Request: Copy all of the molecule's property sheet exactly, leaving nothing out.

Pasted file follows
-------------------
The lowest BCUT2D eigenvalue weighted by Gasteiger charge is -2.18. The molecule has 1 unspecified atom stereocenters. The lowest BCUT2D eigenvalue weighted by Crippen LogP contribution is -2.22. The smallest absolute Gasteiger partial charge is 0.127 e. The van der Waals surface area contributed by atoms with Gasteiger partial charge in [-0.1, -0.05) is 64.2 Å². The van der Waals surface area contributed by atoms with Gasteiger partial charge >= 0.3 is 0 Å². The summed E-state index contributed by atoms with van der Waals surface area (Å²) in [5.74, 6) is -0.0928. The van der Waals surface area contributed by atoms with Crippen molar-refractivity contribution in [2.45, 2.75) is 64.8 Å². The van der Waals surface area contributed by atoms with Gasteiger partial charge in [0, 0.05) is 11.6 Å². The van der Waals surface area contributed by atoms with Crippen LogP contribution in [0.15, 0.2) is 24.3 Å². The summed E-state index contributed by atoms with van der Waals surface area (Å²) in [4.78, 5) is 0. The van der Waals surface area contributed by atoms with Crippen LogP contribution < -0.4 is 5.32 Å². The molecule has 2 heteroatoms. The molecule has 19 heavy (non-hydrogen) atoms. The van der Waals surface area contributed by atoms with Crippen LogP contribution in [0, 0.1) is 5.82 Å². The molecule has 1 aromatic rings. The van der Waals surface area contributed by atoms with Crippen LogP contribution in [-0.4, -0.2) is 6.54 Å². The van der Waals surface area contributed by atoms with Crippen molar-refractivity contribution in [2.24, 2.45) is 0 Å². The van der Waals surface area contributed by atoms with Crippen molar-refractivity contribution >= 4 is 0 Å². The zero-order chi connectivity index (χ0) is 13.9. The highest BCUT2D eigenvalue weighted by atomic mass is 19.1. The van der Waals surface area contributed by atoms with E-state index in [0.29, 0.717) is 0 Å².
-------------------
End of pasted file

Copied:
The lowest BCUT2D eigenvalue weighted by Gasteiger charge is -2.18. The molecule has 1 unspecified atom stereocenters. The lowest BCUT2D eigenvalue weighted by Crippen LogP contribution is -2.22. The smallest absolute Gasteiger partial charge is 0.127 e. The van der Waals surface area contributed by atoms with Gasteiger partial charge in [-0.1, -0.05) is 64.2 Å². The van der Waals surface area contributed by atoms with Gasteiger partial charge >= 0.3 is 0 Å². The summed E-state index contributed by atoms with van der Waals surface area (Å²) in [5.74, 6) is -0.0928. The van der Waals surface area contributed by atoms with Crippen molar-refractivity contribution in [2.45, 2.75) is 64.8 Å². The van der Waals surface area contributed by atoms with Gasteiger partial charge in [0, 0.05) is 11.6 Å². The van der Waals surface area contributed by atoms with Crippen LogP contribution in [0.15, 0.2) is 24.3 Å². The summed E-state index contributed by atoms with van der Waals surface area (Å²) in [4.78, 5) is 0. The van der Waals surface area contributed by atoms with Crippen LogP contribution < -0.4 is 5.32 Å². The molecule has 2 heteroatoms. The molecule has 19 heavy (non-hydrogen) atoms. The van der Waals surface area contributed by atoms with Crippen LogP contribution in [0, 0.1) is 5.82 Å². The molecule has 1 aromatic rings. The van der Waals surface area contributed by atoms with Crippen LogP contribution in [-0.4, -0.2) is 6.54 Å². The van der Waals surface area contributed by atoms with Crippen molar-refractivity contribution in [2.24, 2.45) is 0 Å². The van der Waals surface area contributed by atoms with Crippen molar-refractivity contribution >= 4 is 0 Å². The zero-order chi connectivity index (χ0) is 13.9. The highest BCUT2D eigenvalue weighted by atomic mass is 19.1. The van der Waals surface area contributed by atoms with E-state index in [0.29, 0.717) is 0 Å².